Sources of information:

  1. member arieso94z28, who installed this mod on his '08 600. Thanks for keeping us up to date ! thumbsup.gifpunk.gif
  2. JSD TRE information page. JSD TRE is just a pre-wired version of the TRE shown on this page. He confirms what is stated above.
  3. Ivan's TRE web page. Ivan claims to be the inventor of the TRE, which again is just a pre-wired 6800 ohm TRE, identical to what is shown on this web page. He confirms that this will make the stock gear indicator read out "5" in all gears except neutral.

If this "gear indicator issue" concerns you, I have four possible solutions to offer:

  1. Ignore it - from the invention of the first motorcycle in 1868, until the 2005 gixxers, no motorcycle had a stock gear indicator on it. And riders did just fine without it. I DO like having one, but I'd have to admit that I rarely actually use it. If strapped for cash, I would definitely have gone without installing one in the first place.
  2. Install a TRE with a switch - and just figure out which mod is really more important to you. You'll probably decide that neither one is absolutely essential, but that it is far better to have the TRE switched ON - and again, just do without the gear indicator function.
  3. Buy a pre-made TRE that has special circuitry to preserve your stock gear indicator function. Unfortunately, this littel gadget will set you back $139 + shipping - and that's a little more than the $5 you'd spend for a Radio Shack switch and resistor that you wire yourself.
  4. Of course you might install your OWN tre, then install an aftermarket digital gear indicator. But I do not suggest this.. The aftermarket gear indicator costs about $80, so it would eliminate some of the cost savings of doing your own TRE in the first place. And then you'd have to mount the aftermarket indicator next to your instrument cluster, as I did. So for $85 total, you've got a sloppy result, compared to just buying the $139 XTRE that keeps your stock gear indicator active. Given this choice, I'd go with the XTRE instead. It's just a little more money, but keeps your instrument cluster with a nice clean stock look.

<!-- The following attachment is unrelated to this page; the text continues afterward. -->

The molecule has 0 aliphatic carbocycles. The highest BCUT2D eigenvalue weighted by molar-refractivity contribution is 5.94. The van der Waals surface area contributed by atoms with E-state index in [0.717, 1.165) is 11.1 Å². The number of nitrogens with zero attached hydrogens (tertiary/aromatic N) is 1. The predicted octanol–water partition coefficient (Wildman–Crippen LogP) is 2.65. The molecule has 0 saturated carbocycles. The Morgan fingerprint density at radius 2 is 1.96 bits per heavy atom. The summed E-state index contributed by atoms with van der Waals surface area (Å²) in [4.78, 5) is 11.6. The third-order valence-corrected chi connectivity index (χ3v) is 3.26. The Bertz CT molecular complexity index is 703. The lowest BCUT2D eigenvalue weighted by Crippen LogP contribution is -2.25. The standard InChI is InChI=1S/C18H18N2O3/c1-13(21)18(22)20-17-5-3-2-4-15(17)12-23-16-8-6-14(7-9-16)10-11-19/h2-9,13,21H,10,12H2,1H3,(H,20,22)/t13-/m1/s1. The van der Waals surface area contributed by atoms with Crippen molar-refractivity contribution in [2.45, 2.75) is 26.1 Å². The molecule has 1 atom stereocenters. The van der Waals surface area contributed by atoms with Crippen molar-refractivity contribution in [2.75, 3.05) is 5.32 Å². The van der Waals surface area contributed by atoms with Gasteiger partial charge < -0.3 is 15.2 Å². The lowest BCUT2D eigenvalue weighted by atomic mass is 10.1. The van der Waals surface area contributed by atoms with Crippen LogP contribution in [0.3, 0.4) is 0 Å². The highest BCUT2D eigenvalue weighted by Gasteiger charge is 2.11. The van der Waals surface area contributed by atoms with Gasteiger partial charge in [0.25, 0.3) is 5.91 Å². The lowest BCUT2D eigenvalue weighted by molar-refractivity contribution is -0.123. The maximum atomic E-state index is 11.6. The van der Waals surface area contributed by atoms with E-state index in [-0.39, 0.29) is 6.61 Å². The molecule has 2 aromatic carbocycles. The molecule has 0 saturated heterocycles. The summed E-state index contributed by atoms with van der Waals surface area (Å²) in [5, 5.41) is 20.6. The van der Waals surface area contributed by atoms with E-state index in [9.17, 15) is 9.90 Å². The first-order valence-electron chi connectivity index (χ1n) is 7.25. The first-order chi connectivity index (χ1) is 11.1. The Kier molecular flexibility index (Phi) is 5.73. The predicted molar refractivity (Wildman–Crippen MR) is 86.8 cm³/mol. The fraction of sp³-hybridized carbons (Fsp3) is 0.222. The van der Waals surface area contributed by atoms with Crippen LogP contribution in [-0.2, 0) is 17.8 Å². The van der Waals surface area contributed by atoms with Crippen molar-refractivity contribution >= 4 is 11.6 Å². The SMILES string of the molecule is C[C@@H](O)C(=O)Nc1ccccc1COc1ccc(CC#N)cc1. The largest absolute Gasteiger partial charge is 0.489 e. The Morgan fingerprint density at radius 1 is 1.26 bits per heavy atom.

In the mean time, if you have installed a TRE as on this page, on a GSXR 2005 or later that has a stock gear indicator, please let me know to tell me of your results - do you lose your gear indicator function with the TRE switched on? I sure appreciate your help, so that I can keep the other riders up to date here.

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original tre diagram by “jestersplace” modified diagram with bugman notes
Original diagram by “Jestersplace” from gixxer.comModified diagram by Bugman

There is always some confusion about DPDT switches, because they seem to work "backwards". Look at the Bugman diagram - when the switch is UP, the switch connects the center two contacts A,B to contacts 1,2 -- in this case a 15K ohm resistor. This puts you in TRE mode. When the switch is DOWN, the switch connects contacts A,B to contacts 3,4 -- so that you're in plain old stock, factory mode. You may want to remember how you've connected your rocker switch so that you know when you're switched to TRE and when you're switched to factory mode. Then you can test it after installation. But when you ride the bike, the difference should be VERY obvious. See below for testing suggestions.